In business it is so important not to just network for networking and ego sake but to build and strengthen your web.
Traditional business models focus on problems and gaps and fixing them – instead focus on opportunities, strengths and solutions.
On an average day you get up and go for a walk, put out the washing, make breakfast, make your bed and everyone elses in the houseshold, pick up socks, towels and toys, leave the house 5 minutes late. Get frustrated in the traffic, then have to stop for fuel, arrive at work running, work a 9 or 12 hour day, answering 100 emails, taking 20 phone calls, solve 5 staff problems, listen to others whinge and whine, sign a ream of unnecessary paperwork, leave unfinished work on your desk, wrestle the traffic home, pick up the kids from day care, stop for milk and bread, pick up the mail and dry cleaning, arrive home to the TV blaring while you cook two separate dinners, one for fussy eaters, drink a glass of wine, complain to the family that you wish they’d pick up after themselves, make sure they’ve done their homework, bath the kids, eat dinner, put the kids to bed, drink another glass of wine, pay some bills, watch tv while folding washing, grunt at your partner, open a book to read, nod off by the 3rd line, go to sleep and get up and do it all again the next day wondering when your next holiday is?
Women at a party will give their man a high sign from across the room – later she will seethe at him – why didn’t you come over before? He’ll say what?When I signalled you!Oh I just thought you were saying hi!You idiot I want to leave!Women are better at reading signals than menGestures, eye patterns, breathing, signals, subtle changes in voice,
IF you focus on what you can give you will never have to worry about what you will receive because you will always get more back. In order to become a true leader you must learn to serve first. The secret to living is giving – find something that you love doing so much that it is not a task and then focus on how you can change lives through doing what you love.Although as they say ‘business is business’ there is no need to be a professional who only engages with head and not with heart. Caring for persons, your team, competitors and customers is the rock upon which a good business is built. If a better society or business is to be built, one that is more just and more loving, one that provides greater creative opportunity for its people, then the most open course is to raise both the capacity to serve and the capacity and will to care about others. As a feminine leader you have a unique opportunity to show that a blend of head and heart can manifest amazing results, not to mention the loyalty, happiness and commitment of people. Practice optimism, compassion and empathy and be a servant leader. Ask yourself do those I spend time with become wiser, more free and more joyous from being with me?The more people you serve and help the more money you will make. Now this was true for me in my own life particularly around property investment you see I loved investing in property, searching and finding the right place, making the offer and the renovating and improving the offer, but then the challenge for me was putting the tenants in. Because I had never rented in my life, my parents owned their own house and I owned mine, I wasn’t familiar with the rental market. So I had all these hang ups and stereotypes playing in my mind about the rental market, the types of people who rent, the media hype about the damages they do to your property and the issues around never being able to get rid of a bad tenant. So this was a real challenge for me. It wasn’t until I was on my second or third house that the penny really dropped. At the interviews for a tenant there were several families in dire straights, not because they weren’t good people but because circumstances such as illness in the family, retrenchment from their jobs etc had put them in the awkward position of being desperately in need of a place to live. Not only were they happy to pay the rent just to be given a go they were ecstatic, weeping and overjoyed at finally having a place for their family to go so they wouldn’t have to continue moving from motel to motel. I was shocked. All the time I was worried these people would see me as a greedy capitalist when they were actually looking to me as their helper, a person who after many had rejected them, was willing to give them a go. What’s more they promised and did look after my property as if it was their own because of the deep gratitude they had. It was a total shift for me – once I shifted in my mind from it being about the money to it being about being of service then everything shifted and began to move fast. People began approaching me and asking if I would find a house to buy for them to rent, tenants began referring friends and family and the circle of my new extended family grew. No longer was I a landlord, I was a friend, a bearer of hope – and the financial success followed growing my net worth to over a million dollars by the time I was 34 years old. Once I changed my thinking processes and beliefs about my worth then things changed. It’s not working harder that makes a difference it is what’s going on in your head. And for me it was realising that what was important was not what I could get but what I could give.That way money no longer runs you, you run your money. The best way I have found this is:- Give away 10% of your money – tithe to charity, to those who need it (it says to your brain there is more than enough and it gives you joy to be a contributor) At Christmas time perhaps you can donate food and toys to families in need. Now I know what you are probably thinking – I haven’t got enough money to live comfortably let alone give it away. But what do you think is easier – giving a dollar away when you own $10 or giving away $100,000 when you own a million? You’ve got to work up to it. The bigger the amount, the more difficult it is unless you establish the pattern now. - Take 10% and use it to reduce and pay off your debts, - mastercard, visa, personal loans, loans to friends, whoever you owe money to.- Take another 10% and use it to invest or save it until you have enough to invest. We live in a capitalistic society, and yet few people do it – it was meant to give us choices and yet because most people are unhappy because they haven’t attained it. - The final and remaining 70% is what you use to live on. The problem is people say to me “But I don’t have enough money to do all of this” – my answer to them and to you is you don’t have enough money not to! That’s the reality – handle financial pressure and things will change. Sure money won’t fix everything but it will allow you to arrive at your problems in style and handle them from another level. .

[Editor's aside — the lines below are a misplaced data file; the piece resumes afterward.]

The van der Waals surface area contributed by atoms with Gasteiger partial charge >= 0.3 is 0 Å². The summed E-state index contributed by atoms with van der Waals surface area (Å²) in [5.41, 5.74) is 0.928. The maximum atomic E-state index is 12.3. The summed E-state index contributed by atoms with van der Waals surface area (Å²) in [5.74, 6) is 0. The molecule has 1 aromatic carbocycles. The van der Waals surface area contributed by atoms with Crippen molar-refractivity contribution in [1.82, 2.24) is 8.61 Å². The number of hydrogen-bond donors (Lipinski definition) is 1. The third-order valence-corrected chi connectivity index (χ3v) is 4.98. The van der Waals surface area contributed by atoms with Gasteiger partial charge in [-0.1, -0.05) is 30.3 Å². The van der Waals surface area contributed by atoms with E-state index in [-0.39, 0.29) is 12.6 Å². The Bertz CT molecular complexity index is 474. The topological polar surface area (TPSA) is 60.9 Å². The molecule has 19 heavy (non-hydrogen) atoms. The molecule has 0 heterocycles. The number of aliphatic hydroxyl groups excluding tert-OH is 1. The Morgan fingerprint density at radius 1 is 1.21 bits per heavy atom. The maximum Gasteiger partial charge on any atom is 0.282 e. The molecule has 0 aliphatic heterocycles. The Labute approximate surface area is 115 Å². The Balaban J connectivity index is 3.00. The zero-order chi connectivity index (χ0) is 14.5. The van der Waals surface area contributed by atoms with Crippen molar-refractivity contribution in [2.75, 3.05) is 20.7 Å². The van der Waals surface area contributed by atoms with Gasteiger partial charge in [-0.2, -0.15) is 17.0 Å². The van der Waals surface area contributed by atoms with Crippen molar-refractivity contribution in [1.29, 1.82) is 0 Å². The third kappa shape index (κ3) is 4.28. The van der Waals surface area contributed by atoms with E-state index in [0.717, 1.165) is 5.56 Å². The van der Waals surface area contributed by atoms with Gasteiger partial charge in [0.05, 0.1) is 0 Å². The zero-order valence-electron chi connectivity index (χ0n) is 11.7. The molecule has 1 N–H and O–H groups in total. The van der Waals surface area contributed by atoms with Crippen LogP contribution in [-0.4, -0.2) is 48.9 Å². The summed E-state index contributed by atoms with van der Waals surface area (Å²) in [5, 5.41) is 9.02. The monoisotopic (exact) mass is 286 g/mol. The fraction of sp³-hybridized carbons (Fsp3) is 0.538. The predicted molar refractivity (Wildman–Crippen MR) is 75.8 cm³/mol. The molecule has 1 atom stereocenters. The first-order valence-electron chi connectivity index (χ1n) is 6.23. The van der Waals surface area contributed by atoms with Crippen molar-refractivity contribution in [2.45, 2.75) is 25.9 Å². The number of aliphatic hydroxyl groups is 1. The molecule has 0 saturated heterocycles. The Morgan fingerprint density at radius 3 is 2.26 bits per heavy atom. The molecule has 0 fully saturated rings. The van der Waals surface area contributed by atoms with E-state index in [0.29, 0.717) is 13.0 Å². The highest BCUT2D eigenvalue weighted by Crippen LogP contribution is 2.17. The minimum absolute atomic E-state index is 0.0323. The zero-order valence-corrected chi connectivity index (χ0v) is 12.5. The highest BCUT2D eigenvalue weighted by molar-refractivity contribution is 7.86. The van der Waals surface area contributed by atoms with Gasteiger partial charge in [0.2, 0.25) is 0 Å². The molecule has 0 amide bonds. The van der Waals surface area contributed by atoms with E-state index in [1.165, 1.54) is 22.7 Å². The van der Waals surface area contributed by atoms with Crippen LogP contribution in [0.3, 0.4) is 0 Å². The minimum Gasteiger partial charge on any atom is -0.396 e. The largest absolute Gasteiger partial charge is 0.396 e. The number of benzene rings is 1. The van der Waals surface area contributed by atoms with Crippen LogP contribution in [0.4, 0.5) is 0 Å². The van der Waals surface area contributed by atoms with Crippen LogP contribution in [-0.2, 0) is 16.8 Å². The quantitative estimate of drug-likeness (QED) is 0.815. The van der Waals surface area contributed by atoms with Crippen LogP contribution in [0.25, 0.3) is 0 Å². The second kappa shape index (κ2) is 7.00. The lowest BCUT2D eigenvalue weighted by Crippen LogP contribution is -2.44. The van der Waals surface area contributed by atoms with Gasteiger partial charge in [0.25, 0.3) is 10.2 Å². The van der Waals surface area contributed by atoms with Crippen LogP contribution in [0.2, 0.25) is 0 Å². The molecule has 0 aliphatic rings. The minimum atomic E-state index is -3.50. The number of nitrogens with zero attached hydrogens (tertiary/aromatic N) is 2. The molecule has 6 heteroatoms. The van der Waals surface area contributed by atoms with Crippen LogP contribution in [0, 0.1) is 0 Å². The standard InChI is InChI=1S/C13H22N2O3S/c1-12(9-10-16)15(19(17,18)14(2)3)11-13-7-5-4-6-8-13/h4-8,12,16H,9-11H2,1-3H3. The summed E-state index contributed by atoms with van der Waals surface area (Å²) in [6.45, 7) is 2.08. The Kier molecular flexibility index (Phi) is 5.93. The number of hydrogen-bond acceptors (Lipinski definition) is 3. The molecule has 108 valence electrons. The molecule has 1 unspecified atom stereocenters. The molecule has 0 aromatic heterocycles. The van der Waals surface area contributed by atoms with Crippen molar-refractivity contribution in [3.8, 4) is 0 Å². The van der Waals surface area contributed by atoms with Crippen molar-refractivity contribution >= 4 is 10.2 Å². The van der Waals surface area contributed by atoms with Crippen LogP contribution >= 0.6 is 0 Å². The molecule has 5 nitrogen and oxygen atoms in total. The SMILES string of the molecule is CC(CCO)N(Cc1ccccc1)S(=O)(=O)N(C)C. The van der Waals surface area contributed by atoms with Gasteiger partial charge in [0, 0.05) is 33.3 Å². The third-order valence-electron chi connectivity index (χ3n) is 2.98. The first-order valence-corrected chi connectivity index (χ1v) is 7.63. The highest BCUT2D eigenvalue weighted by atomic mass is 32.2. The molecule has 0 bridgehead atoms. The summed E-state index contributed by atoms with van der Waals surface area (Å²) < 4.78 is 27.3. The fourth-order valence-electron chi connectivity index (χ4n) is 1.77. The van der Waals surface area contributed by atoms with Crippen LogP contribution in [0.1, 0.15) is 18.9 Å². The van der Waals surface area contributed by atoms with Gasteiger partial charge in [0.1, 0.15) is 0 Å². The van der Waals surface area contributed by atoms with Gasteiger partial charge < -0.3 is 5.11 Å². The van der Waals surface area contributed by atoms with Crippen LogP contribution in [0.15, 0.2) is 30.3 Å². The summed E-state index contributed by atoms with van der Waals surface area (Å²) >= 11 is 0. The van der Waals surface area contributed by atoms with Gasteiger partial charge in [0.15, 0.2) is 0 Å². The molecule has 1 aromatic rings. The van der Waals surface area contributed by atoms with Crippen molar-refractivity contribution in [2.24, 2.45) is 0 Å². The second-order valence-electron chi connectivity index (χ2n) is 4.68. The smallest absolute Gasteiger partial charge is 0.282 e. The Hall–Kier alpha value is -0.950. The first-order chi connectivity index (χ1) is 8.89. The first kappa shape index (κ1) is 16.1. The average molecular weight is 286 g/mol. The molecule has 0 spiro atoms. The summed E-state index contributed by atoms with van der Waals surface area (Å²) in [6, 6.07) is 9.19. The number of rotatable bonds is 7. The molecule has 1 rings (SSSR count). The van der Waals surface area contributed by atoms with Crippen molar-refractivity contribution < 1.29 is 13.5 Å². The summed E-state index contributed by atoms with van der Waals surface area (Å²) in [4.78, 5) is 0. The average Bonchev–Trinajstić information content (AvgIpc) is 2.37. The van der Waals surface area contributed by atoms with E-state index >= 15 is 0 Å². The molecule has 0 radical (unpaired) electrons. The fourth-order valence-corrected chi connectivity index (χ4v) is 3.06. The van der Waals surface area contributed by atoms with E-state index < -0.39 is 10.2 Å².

The 10 commandments of Leading Ladies
The 10Commandments of Leading Ladies Heidi Alexandra Pollard
#10 Thou shalt Be WHO you are(Everyone else is taken)
CONTACT US Connect with Heidi Alexandra Contact Heidi: email@example.com Follow Heidi on Twitter: @CommsCoach and @LeadingLdsInt Read Heidi’s blog: www.leadingladiesinternational.com.au/blog Follow Heidi at: www.facebook.com/LeadingladiesinternationalAnd for more information on Leading Value helping your business go to: www.leadingvalue.net "What you leave behind is not what is engraved in stone monuments, but what is woven into the lives of others.“ Pericles